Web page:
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San Diego Humane Society

Resource Guarding

You may have heard that you should never disturb a pet while they are eating. The urge to safeguard a limited resource like food is a natural behavior. But what is happening when your pet is growling at you and no food is around? This could still be a form of resource guarding, where your pet tries to prevent others from accessing anything they consider valuable: a warm spot on the bed, a toy, a treat or even their favorite person.

Your pet may be thinking others will take what they have, and this activates their survival instincts. Though resource guarding is a natural behavior that we exhibit ourselves (see this video for a human comparison: What is Resource Guarding?), with our animals, this behavior can become dangerous if not addressed.

Resource guarding can be the result of lived experience. For example, a person reaches into a puppy’s mouth 100 times to take objects away.  On the 101 time, the puppy sees this as a challenge and begins to fight back. Research also shows that resource guarding has a genetic component. But, no matter the cause, with careful training and trust-building, you can help your pet better manage these behaviors and decrease the severity of their reaction when a trigger is present.

Your pet may be resource guarding if, when you approach them, you see:

  • The whites of their eyes
  • A stiff body
  • Head held lower than shoulders
  • Lip licking
  • Staring directly at you
  • Growling
  • Snapping
  • Biting

Things they may do:YourChoiceRG_LChin.jpg

  • Get up, take their resource and move away from you
  • Eat faster
  • Not allow you or a partner on the bed
  • Not allow you to sit on the couch
  • Growl at anyone or any pet who approaches you, even at home
  • Hold their head over their resource while growling or showing the body language signals above
  • Snap towards a hand that wakes them up from a nap

If you see any of these signs, it is important to immediately move away and never enter the power struggle. Trying to assert dominance, pick them up or push them off the bed can provoke a negative response, such as a bite.

What to do:

  • If they show signs of discomfort with your approach, speak softly to them and slowly move away
  • Call them from across the room, away from the resource, allowing them to voluntarily move away from it
  • Leave them alone when they are eating and teach any children in the home to do this as well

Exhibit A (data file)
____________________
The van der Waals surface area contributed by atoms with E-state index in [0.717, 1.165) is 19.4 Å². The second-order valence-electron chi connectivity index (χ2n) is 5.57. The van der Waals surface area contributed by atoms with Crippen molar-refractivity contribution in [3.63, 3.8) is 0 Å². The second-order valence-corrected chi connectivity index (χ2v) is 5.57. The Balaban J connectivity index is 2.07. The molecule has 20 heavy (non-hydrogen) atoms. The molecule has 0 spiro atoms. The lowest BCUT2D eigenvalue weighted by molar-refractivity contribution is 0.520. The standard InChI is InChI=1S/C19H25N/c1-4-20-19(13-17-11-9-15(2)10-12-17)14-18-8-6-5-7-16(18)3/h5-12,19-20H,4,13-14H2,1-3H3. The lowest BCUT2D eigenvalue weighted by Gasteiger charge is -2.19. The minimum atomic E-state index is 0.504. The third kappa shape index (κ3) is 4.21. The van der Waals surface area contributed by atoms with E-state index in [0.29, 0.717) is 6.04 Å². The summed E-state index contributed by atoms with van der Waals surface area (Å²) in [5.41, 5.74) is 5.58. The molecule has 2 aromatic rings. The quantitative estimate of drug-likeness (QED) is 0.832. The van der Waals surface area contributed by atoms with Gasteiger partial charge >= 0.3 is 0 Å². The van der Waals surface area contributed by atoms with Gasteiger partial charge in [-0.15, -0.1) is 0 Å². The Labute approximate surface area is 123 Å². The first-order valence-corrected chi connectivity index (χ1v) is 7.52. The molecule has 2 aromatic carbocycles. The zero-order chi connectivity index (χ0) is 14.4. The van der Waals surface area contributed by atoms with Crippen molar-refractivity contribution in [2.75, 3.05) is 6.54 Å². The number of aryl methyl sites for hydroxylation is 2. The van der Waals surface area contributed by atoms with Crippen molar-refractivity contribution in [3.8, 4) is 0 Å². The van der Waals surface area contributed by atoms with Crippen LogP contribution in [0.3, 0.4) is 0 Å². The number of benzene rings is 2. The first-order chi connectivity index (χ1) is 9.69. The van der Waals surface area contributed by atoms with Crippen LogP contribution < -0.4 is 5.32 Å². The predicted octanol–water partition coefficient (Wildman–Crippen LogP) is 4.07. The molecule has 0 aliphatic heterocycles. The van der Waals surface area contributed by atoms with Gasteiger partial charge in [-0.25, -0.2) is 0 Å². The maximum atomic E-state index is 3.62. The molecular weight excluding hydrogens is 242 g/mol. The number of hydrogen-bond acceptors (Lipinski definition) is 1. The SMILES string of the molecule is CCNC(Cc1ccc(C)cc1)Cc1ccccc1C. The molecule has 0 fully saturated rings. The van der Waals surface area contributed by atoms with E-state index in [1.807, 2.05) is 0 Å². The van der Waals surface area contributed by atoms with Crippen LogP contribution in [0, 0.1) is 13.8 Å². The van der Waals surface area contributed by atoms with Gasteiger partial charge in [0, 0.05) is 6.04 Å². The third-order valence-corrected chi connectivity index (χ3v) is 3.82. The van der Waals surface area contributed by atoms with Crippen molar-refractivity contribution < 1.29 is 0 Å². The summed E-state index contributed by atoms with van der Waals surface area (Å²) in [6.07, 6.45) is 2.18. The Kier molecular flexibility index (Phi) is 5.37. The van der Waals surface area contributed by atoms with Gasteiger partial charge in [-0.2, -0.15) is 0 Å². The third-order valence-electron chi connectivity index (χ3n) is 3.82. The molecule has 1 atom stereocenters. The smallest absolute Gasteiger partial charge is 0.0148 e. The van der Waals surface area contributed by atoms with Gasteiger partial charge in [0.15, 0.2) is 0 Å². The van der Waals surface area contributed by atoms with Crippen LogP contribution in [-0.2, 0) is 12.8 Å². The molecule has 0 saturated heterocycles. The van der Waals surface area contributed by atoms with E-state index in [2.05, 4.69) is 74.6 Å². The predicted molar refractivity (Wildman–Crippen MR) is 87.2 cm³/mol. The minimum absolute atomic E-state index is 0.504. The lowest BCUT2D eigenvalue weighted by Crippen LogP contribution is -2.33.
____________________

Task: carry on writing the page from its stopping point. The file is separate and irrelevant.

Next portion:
• Make their pet bed a special place where no one is allowed to bother them
  • Put away any problem objects (such as high-value chews or balls) until you have resolved the behavior
  • Build a trusting relationship where their belief that you will take something from them is never affirmed (except in life-threatening situations like glass or poison)

What not to do:

  • Never attempt to teach them “who’s boss” by reaching your hand in their bowl while they are eating. This only breaks trust and can leave you injured (Video: How to Create Resource Guarding)
  • Never enter the power struggle. If you really need them to get off the furniture, distract them with a special treat from the fridge until they have forgotten all about the spot on the couch.
  • Never allow children to touch a sleeping pet (it’s good for us to follow this rule also. Ask yourself: How Would You Like it?)
  • Never trick them into giving something up. Snatching things away without their knowledge or a willing trade for something like a treat will only lead to more intense guarding in the future because trust has been broken.

If your pet is guarding from people (won’t allow a partner on a bed) or is growling at others who approach you, it is important to hire a certified professional dog trainer who uses fear-free techniques (see our Trainer Directory) to do this training with you where the behavior occurs. A board and train is not appropriate for this type of behavior modification, as it cannot replicate the people and places where the behavior occurs.

Behavior Helpline: Contact our Behavior Team

For behavior questions, please contact our Behavior Helpline either by calling 619-299-7012, ext. 2244, emailing behavior@sdhumane.org or filling out our Ask a Trainer form. San Diego Humane Society Adopters can fill out the Post Adoption Consultation form to schedule their troubleshooting session. We aim to respond within 7 days, but responses may take up to 2 weeks. Thank you for your patience!

Note: Due to the potential for serious injury, canine and feline aggression are best handled by a professional who specializes in aggressive behaviors. Because phone or email counseling is inadequate for addressing serious behavior concerns, we ask that you contact a qualified professional for help. Please refer to the list of behavior resources here.

Questions About Public Classes

San Diego Humane Society offers training classes and resources to address a variety of needs for companion animals.

Our training philosophy is based on the behavioral science concepts of positive reinforcement. Training your pet using these concepts will not only help them learn new behaviors more quickly, it will also strengthen the bond you share.

Our website includes a current schedule of training classes or call 619-279-5961. 

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